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Thursday, 17 November 2011

Side effects of Antipsychotics for children.

The side effects reportedly associated with the various atypical antipsychotics vary and are medication-specific. Generally speaking, atypical antipsychotics are hoped to have a lower likelihood for the development of tardive dyskinesia than the typical antipsychotics. However, tardive dyskinesia typically develops after long term (possibly decades) use of antipsychotics. It is not clear, then, if atypical antipsychotics, having been in use for a relatively short time, produce a lower incidence of tardive dyskinesia.

Akathisia is more likely to be less intense with these drugs than the typical antipsychotics[citation needed] although many patients would dispute this claim. In 2004, the Committee for the Safety of Medicines (CSM) in the UK issued a warning that olanzapine and risperidone should not be given to elderly patients with dementia, because of an increased risk of stroke. Sometimes atypical antipsychotics can cause abnormal shifts in sleep patterns, and extreme tiredness and weakness.

In 2006, USA Today published an article about the effects of antipsychotic medication in children. None of the atypicals (Clozaril, Risperdal, Zyprexa, Seroquel, Abilify and Geodon) had been approved for children, and there was little research on their effects on children. From 2000–2004, there were 45 reported deaths in which an atypical antipsychotic was listed as the "primary suspect." There were also 1328 reports of serious, and sometimes life threatening, side effects. These include tardive dyskinesia (involuntary jerking and facial grimacing) and dystonia (involuntary muscle contractions that can interfere with talking and eating). Since the article's publication several of the atypicals now carry limited FDA approval for pediatric indications.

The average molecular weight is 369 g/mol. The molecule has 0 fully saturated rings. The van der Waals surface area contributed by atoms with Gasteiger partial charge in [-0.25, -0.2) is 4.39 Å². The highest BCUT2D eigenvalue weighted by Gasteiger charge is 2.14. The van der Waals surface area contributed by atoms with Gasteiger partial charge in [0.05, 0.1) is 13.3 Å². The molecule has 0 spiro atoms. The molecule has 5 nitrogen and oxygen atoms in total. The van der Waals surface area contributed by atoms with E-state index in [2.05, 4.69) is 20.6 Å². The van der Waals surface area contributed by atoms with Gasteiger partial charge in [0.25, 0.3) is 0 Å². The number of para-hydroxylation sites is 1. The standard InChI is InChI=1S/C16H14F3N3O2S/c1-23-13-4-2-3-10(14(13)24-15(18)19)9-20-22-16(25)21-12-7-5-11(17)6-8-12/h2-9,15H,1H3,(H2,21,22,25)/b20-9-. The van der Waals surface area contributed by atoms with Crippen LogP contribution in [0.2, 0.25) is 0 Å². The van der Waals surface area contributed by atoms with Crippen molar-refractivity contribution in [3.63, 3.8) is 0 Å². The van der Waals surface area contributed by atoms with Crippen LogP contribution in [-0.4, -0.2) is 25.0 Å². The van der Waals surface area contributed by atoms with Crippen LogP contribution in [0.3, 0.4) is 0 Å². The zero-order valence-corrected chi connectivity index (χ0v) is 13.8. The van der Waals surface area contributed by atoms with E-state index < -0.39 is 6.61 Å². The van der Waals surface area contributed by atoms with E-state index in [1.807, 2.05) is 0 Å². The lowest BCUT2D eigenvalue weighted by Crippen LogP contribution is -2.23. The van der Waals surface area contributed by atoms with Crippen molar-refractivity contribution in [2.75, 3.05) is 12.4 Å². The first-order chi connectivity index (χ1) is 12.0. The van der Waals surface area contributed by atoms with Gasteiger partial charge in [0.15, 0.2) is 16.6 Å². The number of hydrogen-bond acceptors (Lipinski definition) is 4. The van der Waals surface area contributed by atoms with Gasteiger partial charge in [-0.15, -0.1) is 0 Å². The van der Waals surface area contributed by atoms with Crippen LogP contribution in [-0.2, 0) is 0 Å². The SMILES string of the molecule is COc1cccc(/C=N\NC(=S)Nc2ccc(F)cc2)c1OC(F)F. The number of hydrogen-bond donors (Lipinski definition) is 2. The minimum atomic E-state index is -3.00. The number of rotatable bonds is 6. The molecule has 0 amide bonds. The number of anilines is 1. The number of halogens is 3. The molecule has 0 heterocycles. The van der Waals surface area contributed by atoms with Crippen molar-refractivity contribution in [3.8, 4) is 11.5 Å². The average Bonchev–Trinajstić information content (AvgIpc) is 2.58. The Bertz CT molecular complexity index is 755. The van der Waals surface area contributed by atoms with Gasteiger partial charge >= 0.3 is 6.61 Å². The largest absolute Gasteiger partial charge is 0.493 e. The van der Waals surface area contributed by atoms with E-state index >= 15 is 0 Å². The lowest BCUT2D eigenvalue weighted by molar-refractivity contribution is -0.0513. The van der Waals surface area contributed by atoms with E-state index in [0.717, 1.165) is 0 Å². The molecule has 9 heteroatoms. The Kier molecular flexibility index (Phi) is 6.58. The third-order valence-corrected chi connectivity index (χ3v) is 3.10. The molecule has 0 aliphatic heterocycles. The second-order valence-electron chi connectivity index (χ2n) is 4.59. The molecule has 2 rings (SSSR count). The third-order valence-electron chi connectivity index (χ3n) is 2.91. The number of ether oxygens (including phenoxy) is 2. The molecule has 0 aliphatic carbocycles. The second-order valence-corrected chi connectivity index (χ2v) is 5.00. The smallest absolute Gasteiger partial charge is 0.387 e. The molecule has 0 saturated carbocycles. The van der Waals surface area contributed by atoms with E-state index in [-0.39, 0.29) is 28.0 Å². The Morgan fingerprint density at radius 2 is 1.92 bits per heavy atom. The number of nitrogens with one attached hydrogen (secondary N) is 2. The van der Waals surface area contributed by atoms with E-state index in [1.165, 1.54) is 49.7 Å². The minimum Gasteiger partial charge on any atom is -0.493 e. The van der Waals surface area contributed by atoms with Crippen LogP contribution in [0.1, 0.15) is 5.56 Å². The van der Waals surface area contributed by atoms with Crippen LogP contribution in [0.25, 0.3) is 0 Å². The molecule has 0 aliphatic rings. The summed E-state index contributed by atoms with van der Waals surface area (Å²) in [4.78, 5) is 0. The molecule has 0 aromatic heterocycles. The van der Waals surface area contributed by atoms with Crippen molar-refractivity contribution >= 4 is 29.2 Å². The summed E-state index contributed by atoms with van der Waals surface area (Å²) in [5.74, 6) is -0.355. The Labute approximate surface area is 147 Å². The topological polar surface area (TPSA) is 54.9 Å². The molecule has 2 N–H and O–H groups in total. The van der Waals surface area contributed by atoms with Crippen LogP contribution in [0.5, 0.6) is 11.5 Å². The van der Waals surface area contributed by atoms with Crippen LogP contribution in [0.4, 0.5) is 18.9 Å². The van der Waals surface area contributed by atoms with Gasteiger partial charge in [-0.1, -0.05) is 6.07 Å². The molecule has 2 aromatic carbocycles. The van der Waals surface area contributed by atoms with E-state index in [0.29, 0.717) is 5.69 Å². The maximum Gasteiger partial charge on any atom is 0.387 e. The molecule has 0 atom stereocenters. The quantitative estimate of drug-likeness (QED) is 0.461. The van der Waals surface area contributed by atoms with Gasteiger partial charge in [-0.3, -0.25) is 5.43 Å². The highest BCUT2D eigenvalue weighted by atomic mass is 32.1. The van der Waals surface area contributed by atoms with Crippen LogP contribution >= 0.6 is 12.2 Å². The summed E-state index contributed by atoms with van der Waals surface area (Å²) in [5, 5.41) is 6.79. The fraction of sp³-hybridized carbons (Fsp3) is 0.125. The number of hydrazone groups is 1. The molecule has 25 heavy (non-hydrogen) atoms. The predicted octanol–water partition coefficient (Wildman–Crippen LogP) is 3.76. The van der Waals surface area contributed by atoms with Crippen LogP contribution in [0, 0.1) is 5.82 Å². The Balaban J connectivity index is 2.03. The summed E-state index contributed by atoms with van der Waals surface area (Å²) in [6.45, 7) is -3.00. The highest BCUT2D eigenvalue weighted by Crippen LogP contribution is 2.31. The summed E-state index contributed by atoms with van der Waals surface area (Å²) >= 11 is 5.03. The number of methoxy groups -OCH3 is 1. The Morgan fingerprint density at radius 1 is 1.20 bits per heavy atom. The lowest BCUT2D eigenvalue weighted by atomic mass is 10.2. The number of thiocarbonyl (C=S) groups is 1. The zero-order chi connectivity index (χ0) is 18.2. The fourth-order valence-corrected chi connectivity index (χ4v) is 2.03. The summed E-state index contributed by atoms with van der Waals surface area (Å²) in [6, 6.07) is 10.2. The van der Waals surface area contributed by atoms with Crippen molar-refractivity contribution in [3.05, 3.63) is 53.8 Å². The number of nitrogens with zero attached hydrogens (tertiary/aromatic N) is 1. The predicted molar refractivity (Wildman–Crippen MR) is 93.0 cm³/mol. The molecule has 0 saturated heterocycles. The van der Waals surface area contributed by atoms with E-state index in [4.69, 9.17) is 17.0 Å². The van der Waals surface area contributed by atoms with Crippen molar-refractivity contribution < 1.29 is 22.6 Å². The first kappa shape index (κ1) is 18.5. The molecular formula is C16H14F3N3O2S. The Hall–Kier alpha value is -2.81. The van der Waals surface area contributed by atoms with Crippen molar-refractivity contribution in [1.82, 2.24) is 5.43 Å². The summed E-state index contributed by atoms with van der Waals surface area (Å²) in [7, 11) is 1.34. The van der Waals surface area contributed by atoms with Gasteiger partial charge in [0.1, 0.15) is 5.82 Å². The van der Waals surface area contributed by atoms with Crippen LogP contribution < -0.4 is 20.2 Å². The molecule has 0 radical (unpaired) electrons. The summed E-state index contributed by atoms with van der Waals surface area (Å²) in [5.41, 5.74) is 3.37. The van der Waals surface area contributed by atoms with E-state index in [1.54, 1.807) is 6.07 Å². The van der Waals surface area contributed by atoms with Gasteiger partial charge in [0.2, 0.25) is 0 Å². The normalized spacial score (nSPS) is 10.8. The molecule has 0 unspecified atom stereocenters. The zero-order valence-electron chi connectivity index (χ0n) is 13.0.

Some of the other side effects that have been suggested is that atypical antipsychotics increase the risk of cardiovascular disease.[11] The research that Kabinoff et al., evaluated found that the increase in cardiovascular disease is seen regardless of the treatment they receive, instead it is caused by many different factors such as lifestyle or diet.[11]

Sexual side effects have also been reported when taking atypical antipsychotics.[12] In males antipsychotics reduce sexual interest, impair sexual performance with the main difficulties being failure to ejaculate.[9] In females there may be abnormal menstrual cycles and infertility.[13] In both males and females the breasts may become enlarged and a fluid will sometimes ooze from the nipples.[9]
[edit] Tardive dyskinesia

All of the atypical antipsychotics warn about the possibility of tardive dyskinesia in their package inserts and in the PDR. It is not possible to truly know the risks of tardive dyskinesia when taking atypicals, because tardive dyskinesia can take many decades to develop and the atypical antipsychotics are not old enough to have been tested over a long enough period of time to determine all of the long-term risks. One hypothesis as to why atypicals have a lower risk of tardive dyskinesia is because they are much less fat-soluble than the typical antipsychotics and because they are readily released from D2 receptor and brain tissue.[7] The typical antipsychotics remain attached to the D2 receptors and accumulate in the brain tissue which may lead to TD.[7]